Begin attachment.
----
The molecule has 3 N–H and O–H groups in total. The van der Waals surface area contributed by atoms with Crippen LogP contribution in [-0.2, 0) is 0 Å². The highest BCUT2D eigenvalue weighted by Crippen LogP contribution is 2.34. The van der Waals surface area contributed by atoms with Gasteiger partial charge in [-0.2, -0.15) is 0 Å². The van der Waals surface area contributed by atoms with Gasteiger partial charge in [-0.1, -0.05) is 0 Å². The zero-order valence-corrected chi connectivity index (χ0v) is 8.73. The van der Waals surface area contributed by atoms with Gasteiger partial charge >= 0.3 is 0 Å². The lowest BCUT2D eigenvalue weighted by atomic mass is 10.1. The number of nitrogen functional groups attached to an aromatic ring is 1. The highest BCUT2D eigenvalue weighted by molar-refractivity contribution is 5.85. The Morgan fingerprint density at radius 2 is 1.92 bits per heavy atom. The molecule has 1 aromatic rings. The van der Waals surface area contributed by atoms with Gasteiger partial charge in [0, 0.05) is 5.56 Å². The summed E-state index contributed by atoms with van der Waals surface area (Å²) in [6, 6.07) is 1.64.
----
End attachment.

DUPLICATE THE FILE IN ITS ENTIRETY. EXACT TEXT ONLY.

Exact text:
The molecule has 3 N–H and O–H groups in total. The van der Waals surface area contributed by atoms with Crippen LogP contribution in [-0.2, 0) is 0 Å². The highest BCUT2D eigenvalue weighted by Crippen LogP contribution is 2.34. The van der Waals surface area contributed by atoms with Gasteiger partial charge in [-0.2, -0.15) is 0 Å². The van der Waals surface area contributed by atoms with Gasteiger partial charge in [-0.1, -0.05) is 0 Å². The zero-order valence-corrected chi connectivity index (χ0v) is 8.73. The van der Waals surface area contributed by atoms with Gasteiger partial charge >= 0.3 is 0 Å². The lowest BCUT2D eigenvalue weighted by atomic mass is 10.1. The number of nitrogen functional groups attached to an aromatic ring is 1. The highest BCUT2D eigenvalue weighted by molar-refractivity contribution is 5.85. The Morgan fingerprint density at radius 2 is 1.92 bits per heavy atom. The molecule has 1 aromatic rings. The van der Waals surface area contributed by atoms with Gasteiger partial charge in [0, 0.05) is 5.56 Å². The summed E-state index contributed by atoms with van der Waals surface area (Å²) in [6, 6.07) is 1.64.